When I study an artist’s transcription, like John Patitucci’s solo on Searching Finding. I don’t do it so that I can perform his solo or rip off his licks. I do it so that I can study the notes and the phrasing that he uses over the harmony. So that I can then use the information to assist my own improvisation. Before I start improvising I will often write out some lines that fit over some of the trickier harmonic sections. In the first solo chorus in the video, starting at 0:59, you can see me putting some of my ideas into practice. Here is the transcription of that chorus.

Six String Bass Solo on the changes of John Patitucci's Searching, Finding
Six String Bass Solo on the changes of John Patitucci’s Searching, Finding

Once I’ve analysed an artists solo and tried to assimilate what I can into my own ideas. I will then try to improvise in the purest sense of the word. Meaning that I will try not to think about any pre planned ideas and just improvise off the cuff. This is what you can see me doing in the second chorus of solo starting at 2:24 in the video.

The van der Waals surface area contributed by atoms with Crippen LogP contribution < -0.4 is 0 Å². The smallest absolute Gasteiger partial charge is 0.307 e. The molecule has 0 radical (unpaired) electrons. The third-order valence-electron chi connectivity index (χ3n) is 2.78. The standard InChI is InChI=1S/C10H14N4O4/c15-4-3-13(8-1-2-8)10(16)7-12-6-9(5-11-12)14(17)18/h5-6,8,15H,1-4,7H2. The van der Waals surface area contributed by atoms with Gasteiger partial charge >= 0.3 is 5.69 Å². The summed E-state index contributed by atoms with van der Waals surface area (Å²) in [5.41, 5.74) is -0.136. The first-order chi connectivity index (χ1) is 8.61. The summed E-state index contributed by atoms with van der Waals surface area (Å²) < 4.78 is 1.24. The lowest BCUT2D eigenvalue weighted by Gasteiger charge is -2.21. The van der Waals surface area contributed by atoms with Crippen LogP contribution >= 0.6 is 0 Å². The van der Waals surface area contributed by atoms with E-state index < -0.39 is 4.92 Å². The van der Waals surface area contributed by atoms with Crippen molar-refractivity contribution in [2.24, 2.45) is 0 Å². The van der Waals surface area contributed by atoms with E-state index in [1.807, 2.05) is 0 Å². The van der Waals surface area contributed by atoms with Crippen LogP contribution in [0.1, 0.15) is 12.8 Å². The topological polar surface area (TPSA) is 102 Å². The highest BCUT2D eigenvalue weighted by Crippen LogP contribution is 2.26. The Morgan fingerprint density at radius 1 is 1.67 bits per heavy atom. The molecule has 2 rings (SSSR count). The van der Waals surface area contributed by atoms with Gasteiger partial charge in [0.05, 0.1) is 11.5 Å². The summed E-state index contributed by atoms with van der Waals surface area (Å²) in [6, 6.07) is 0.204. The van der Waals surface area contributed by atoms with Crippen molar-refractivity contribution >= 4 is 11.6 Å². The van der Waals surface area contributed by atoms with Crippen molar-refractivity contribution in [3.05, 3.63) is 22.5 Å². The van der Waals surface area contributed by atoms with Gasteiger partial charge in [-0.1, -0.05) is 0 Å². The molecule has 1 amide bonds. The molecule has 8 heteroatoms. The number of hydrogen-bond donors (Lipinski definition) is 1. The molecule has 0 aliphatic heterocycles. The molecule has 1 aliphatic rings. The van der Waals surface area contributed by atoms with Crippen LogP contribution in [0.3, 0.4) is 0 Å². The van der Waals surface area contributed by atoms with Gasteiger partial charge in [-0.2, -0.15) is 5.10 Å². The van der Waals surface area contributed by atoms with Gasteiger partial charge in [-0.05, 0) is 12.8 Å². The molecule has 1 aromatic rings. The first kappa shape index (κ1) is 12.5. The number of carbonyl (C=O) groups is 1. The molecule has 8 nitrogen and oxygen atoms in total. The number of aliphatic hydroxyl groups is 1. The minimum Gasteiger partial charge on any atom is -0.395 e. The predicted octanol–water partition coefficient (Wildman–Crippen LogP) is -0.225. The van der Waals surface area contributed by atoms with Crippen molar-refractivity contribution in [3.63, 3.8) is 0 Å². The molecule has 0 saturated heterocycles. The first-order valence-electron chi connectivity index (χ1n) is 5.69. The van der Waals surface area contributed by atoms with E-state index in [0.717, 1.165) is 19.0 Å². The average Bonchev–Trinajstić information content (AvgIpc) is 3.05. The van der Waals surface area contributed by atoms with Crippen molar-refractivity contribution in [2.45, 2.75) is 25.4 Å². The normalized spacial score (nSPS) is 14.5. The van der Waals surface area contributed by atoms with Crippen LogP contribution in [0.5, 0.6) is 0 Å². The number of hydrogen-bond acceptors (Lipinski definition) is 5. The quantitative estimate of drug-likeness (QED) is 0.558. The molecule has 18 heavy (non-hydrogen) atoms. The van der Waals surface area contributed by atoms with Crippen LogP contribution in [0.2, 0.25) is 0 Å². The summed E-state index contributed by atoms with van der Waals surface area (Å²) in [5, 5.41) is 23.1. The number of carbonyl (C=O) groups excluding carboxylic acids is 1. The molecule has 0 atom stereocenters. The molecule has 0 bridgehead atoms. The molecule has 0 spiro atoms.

Hopefully at this point I’ve started to internalise the melody, harmony and structure of the composition. And this information will come out in my improvisation without me having to consciously work it out in advance. The solo I played in the video partly demonstrates this, although it isn’t perfect yet.

Rock Bass Groove in 7/4 – Bass Practice Diary 56

Odd Meter Bass Groove – 7/4 Rock Bass Groove with Bass TAB – Bass Practice Diary – 14th May 2019

This week I’ve been working on writing play-along pieces for my upcoming book. It will be my second bass book released by Fundamental Changes. The video features a bassline that I wrote for an odd meter rock piece. It’s a rock bass groove in 7/4 time signature. You can find my video guide to playing bass in odd meters here.

7/4 Rock Bass Groove
7/4 Rock Bass Groove

What Are Odd Meters?

The term odd meter simply means any time signature that has an odd number of beats or subdivisions in a bar. Odd meters divide opinion amongst musicians. Some musicians (including me) love them and think they can flow and groove just as well as any groove in 4/4. Others hate playing them.